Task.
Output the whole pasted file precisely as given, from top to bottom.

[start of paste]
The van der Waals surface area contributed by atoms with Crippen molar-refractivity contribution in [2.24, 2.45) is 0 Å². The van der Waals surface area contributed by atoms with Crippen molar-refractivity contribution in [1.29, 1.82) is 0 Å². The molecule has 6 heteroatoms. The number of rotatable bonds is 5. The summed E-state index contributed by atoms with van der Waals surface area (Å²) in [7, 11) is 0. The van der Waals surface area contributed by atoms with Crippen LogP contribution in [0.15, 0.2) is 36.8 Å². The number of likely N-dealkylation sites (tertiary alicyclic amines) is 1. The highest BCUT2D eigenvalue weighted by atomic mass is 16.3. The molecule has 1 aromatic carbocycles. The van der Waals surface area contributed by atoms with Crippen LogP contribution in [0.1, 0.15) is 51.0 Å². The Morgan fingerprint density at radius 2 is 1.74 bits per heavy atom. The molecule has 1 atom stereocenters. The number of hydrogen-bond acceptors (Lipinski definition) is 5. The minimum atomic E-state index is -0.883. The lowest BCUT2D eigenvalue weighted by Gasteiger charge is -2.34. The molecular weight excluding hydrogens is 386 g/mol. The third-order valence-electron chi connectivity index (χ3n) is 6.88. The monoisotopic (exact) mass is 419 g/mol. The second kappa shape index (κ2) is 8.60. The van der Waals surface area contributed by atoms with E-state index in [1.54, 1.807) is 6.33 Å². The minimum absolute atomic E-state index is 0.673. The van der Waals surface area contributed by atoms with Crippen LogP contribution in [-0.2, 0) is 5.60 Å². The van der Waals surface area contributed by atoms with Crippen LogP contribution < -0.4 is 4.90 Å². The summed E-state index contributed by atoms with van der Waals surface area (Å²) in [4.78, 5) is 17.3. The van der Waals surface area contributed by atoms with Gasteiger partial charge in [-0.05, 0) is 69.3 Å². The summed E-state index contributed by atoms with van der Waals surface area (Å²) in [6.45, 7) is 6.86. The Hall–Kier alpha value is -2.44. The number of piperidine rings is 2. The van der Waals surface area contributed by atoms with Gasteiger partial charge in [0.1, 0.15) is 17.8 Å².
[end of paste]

The van der Waals surface area contributed by atoms with Crippen molar-refractivity contribution in [2.24, 2.45) is 0 Å². The van der Waals surface area contributed by atoms with Crippen molar-refractivity contribution in [1.29, 1.82) is 0 Å². The molecule has 6 heteroatoms. The number of rotatable bonds is 5. The summed E-state index contributed by atoms with van der Waals surface area (Å²) in [7, 11) is 0. The van der Waals surface area contributed by atoms with Crippen LogP contribution in [0.15, 0.2) is 36.8 Å². The number of likely N-dealkylation sites (tertiary alicyclic amines) is 1. The highest BCUT2D eigenvalue weighted by atomic mass is 16.3. The molecule has 1 aromatic carbocycles. The van der Waals surface area contributed by atoms with Crippen LogP contribution in [0.1, 0.15) is 51.0 Å². The Morgan fingerprint density at radius 2 is 1.74 bits per heavy atom. The molecule has 1 atom stereocenters. The number of hydrogen-bond acceptors (Lipinski definition) is 5. The minimum atomic E-state index is -0.883. The lowest BCUT2D eigenvalue weighted by Gasteiger charge is -2.34. The molecular weight excluding hydrogens is 386 g/mol. The third-order valence-electron chi connectivity index (χ3n) is 6.88. The monoisotopic (exact) mass is 419 g/mol. The second kappa shape index (κ2) is 8.60. The van der Waals surface area contributed by atoms with E-state index in [1.54, 1.807) is 6.33 Å². The minimum absolute atomic E-state index is 0.673. The van der Waals surface area contributed by atoms with Crippen LogP contribution in [-0.2, 0) is 5.60 Å². The van der Waals surface area contributed by atoms with Crippen LogP contribution < -0.4 is 4.90 Å². The summed E-state index contributed by atoms with van der Waals surface area (Å²) in [4.78, 5) is 17.3. The van der Waals surface area contributed by atoms with Gasteiger partial charge in [-0.05, 0) is 69.3 Å². The summed E-state index contributed by atoms with van der Waals surface area (Å²) in [6.45, 7) is 6.86. The Hall–Kier alpha value is -2.44. The number of piperidine rings is 2. The van der Waals surface area contributed by atoms with Gasteiger partial charge in [0.1, 0.15) is 17.8 Å².